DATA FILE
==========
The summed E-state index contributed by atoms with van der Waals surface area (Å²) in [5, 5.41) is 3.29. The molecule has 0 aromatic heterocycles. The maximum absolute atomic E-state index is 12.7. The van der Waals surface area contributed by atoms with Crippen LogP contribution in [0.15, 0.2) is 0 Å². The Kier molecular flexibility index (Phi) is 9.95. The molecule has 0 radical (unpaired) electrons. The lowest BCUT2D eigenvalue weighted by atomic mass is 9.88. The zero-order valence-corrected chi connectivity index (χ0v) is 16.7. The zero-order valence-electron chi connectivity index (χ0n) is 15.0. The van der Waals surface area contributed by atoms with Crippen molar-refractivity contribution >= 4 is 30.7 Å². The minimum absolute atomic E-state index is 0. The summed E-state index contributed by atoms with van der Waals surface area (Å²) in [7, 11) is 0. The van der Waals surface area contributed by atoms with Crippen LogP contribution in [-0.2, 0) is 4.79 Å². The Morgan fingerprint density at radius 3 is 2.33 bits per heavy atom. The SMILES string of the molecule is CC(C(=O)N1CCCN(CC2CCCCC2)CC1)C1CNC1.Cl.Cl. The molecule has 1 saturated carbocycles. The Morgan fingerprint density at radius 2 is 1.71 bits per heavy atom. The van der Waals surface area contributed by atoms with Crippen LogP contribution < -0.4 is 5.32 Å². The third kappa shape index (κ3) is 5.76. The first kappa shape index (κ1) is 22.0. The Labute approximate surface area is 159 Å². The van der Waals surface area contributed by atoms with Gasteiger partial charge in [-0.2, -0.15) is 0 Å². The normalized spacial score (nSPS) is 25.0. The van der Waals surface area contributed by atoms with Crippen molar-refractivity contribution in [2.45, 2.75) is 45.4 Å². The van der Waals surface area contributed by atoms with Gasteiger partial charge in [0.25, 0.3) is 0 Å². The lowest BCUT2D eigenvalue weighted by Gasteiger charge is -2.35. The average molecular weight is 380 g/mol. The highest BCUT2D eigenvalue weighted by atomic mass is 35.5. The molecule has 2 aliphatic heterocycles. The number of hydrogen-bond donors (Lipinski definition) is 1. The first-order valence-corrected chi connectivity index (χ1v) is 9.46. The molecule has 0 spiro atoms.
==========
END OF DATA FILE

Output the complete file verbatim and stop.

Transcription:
The summed E-state index contributed by atoms with van der Waals surface area (Å²) in [5, 5.41) is 3.29. The molecule has 0 aromatic heterocycles. The maximum absolute atomic E-state index is 12.7. The van der Waals surface area contributed by atoms with Crippen LogP contribution in [0.15, 0.2) is 0 Å². The Kier molecular flexibility index (Phi) is 9.95. The molecule has 0 radical (unpaired) electrons. The lowest BCUT2D eigenvalue weighted by atomic mass is 9.88. The zero-order valence-corrected chi connectivity index (χ0v) is 16.7. The zero-order valence-electron chi connectivity index (χ0n) is 15.0. The van der Waals surface area contributed by atoms with Crippen molar-refractivity contribution >= 4 is 30.7 Å². The minimum absolute atomic E-state index is 0. The summed E-state index contributed by atoms with van der Waals surface area (Å²) in [7, 11) is 0. The van der Waals surface area contributed by atoms with Crippen LogP contribution in [-0.2, 0) is 4.79 Å². The Morgan fingerprint density at radius 3 is 2.33 bits per heavy atom. The SMILES string of the molecule is CC(C(=O)N1CCCN(CC2CCCCC2)CC1)C1CNC1.Cl.Cl. The molecule has 1 saturated carbocycles. The Morgan fingerprint density at radius 2 is 1.71 bits per heavy atom. The van der Waals surface area contributed by atoms with Crippen LogP contribution < -0.4 is 5.32 Å². The third kappa shape index (κ3) is 5.76. The first kappa shape index (κ1) is 22.0. The Labute approximate surface area is 159 Å². The van der Waals surface area contributed by atoms with Gasteiger partial charge in [-0.2, -0.15) is 0 Å². The normalized spacial score (nSPS) is 25.0. The van der Waals surface area contributed by atoms with Crippen molar-refractivity contribution in [2.45, 2.75) is 45.4 Å². The van der Waals surface area contributed by atoms with Gasteiger partial charge in [0.25, 0.3) is 0 Å². The lowest BCUT2D eigenvalue weighted by Gasteiger charge is -2.35. The average molecular weight is 380 g/mol. The highest BCUT2D eigenvalue weighted by atomic mass is 35.5. The molecule has 2 aliphatic heterocycles. The number of hydrogen-bond donors (Lipinski definition) is 1. The first-order valence-corrected chi connectivity index (χ1v) is 9.46. The molecule has 0 spiro atoms.